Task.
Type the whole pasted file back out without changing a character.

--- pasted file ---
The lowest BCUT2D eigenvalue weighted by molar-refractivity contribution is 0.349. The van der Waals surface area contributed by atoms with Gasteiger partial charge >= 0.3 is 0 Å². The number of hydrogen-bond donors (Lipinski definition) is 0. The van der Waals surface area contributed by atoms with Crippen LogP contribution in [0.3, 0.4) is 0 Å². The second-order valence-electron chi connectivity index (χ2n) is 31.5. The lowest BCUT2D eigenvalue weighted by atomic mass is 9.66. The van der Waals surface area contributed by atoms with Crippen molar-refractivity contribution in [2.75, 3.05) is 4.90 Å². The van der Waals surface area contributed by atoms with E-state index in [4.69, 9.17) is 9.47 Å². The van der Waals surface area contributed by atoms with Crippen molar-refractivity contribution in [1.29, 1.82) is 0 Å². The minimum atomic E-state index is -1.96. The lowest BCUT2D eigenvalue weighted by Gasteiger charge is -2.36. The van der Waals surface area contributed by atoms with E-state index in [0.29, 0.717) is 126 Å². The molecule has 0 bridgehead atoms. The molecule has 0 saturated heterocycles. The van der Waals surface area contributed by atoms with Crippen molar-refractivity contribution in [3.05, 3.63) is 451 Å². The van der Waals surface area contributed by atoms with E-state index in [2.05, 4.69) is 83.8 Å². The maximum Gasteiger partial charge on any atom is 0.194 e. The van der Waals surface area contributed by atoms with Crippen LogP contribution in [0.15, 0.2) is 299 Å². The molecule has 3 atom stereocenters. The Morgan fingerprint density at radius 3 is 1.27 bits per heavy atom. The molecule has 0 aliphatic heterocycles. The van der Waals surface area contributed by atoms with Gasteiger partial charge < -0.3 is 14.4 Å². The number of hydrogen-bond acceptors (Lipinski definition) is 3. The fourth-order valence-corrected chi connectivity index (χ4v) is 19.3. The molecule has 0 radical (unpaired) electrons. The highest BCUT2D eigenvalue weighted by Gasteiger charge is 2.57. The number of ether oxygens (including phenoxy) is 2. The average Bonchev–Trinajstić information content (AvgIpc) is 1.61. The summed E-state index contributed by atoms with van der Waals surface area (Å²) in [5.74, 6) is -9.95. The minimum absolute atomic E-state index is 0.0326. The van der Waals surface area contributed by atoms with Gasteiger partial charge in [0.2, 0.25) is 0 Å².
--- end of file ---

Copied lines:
The lowest BCUT2D eigenvalue weighted by molar-refractivity contribution is 0.349. The van der Waals surface area contributed by atoms with Gasteiger partial charge >= 0.3 is 0 Å². The number of hydrogen-bond donors (Lipinski definition) is 0. The van der Waals surface area contributed by atoms with Crippen LogP contribution in [0.3, 0.4) is 0 Å². The second-order valence-electron chi connectivity index (χ2n) is 31.5. The lowest BCUT2D eigenvalue weighted by atomic mass is 9.66. The van der Waals surface area contributed by atoms with Crippen molar-refractivity contribution in [2.75, 3.05) is 4.90 Å². The van der Waals surface area contributed by atoms with E-state index in [4.69, 9.17) is 9.47 Å². The van der Waals surface area contributed by atoms with Crippen molar-refractivity contribution in [1.29, 1.82) is 0 Å². The minimum atomic E-state index is -1.96. The lowest BCUT2D eigenvalue weighted by Gasteiger charge is -2.36. The van der Waals surface area contributed by atoms with E-state index in [0.29, 0.717) is 126 Å². The molecule has 0 bridgehead atoms. The molecule has 0 saturated heterocycles. The van der Waals surface area contributed by atoms with Crippen molar-refractivity contribution in [3.05, 3.63) is 451 Å². The van der Waals surface area contributed by atoms with E-state index in [2.05, 4.69) is 83.8 Å². The maximum Gasteiger partial charge on any atom is 0.194 e. The van der Waals surface area contributed by atoms with Crippen LogP contribution in [0.15, 0.2) is 299 Å². The molecule has 3 atom stereocenters. The Morgan fingerprint density at radius 3 is 1.27 bits per heavy atom. The molecule has 0 aliphatic heterocycles. The van der Waals surface area contributed by atoms with Gasteiger partial charge < -0.3 is 14.4 Å². The number of hydrogen-bond acceptors (Lipinski definition) is 3. The fourth-order valence-corrected chi connectivity index (χ4v) is 19.3. The molecule has 0 radical (unpaired) electrons. The highest BCUT2D eigenvalue weighted by Gasteiger charge is 2.57. The number of ether oxygens (including phenoxy) is 2. The average Bonchev–Trinajstić information content (AvgIpc) is 1.61. The summed E-state index contributed by atoms with van der Waals surface area (Å²) in [5.74, 6) is -9.95. The minimum absolute atomic E-state index is 0.0326. The van der Waals surface area contributed by atoms with Gasteiger partial charge in [0.2, 0.25) is 0 Å².